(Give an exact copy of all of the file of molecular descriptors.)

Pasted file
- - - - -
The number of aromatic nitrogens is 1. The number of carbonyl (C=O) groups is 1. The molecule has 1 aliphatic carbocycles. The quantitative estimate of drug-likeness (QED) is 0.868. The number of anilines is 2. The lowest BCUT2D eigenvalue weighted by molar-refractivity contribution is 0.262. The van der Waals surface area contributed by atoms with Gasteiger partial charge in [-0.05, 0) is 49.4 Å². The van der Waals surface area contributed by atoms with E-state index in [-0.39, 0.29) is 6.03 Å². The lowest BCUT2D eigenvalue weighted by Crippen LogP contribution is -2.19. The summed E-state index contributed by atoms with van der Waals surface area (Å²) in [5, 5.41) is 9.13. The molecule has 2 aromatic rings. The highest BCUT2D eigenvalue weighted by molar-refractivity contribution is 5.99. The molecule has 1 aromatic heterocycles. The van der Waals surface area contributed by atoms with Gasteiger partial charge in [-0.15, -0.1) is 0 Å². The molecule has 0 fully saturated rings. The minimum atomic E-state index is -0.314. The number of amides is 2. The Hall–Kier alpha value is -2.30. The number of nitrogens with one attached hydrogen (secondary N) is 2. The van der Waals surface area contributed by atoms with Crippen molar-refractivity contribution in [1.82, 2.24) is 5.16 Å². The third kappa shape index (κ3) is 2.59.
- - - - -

The number of aromatic nitrogens is 1. The number of carbonyl (C=O) groups is 1. The molecule has 1 aliphatic carbocycles. The quantitative estimate of drug-likeness (QED) is 0.868. The number of anilines is 2. The lowest BCUT2D eigenvalue weighted by molar-refractivity contribution is 0.262. The van der Waals surface area contributed by atoms with Gasteiger partial charge in [-0.05, 0) is 49.4 Å². The van der Waals surface area contributed by atoms with E-state index in [-0.39, 0.29) is 6.03 Å². The lowest BCUT2D eigenvalue weighted by Crippen LogP contribution is -2.19. The summed E-state index contributed by atoms with van der Waals surface area (Å²) in [5, 5.41) is 9.13. The molecule has 2 aromatic rings. The highest BCUT2D eigenvalue weighted by molar-refractivity contribution is 5.99. The molecule has 1 aromatic heterocycles. The van der Waals surface area contributed by atoms with Gasteiger partial charge in [-0.15, -0.1) is 0 Å². The molecule has 0 fully saturated rings. The minimum atomic E-state index is -0.314. The number of amides is 2. The Hall–Kier alpha value is -2.30. The number of nitrogens with one attached hydrogen (secondary N) is 2. The van der Waals surface area contributed by atoms with Crippen molar-refractivity contribution in [1.82, 2.24) is 5.16 Å². The third kappa shape index (κ3) is 2.59.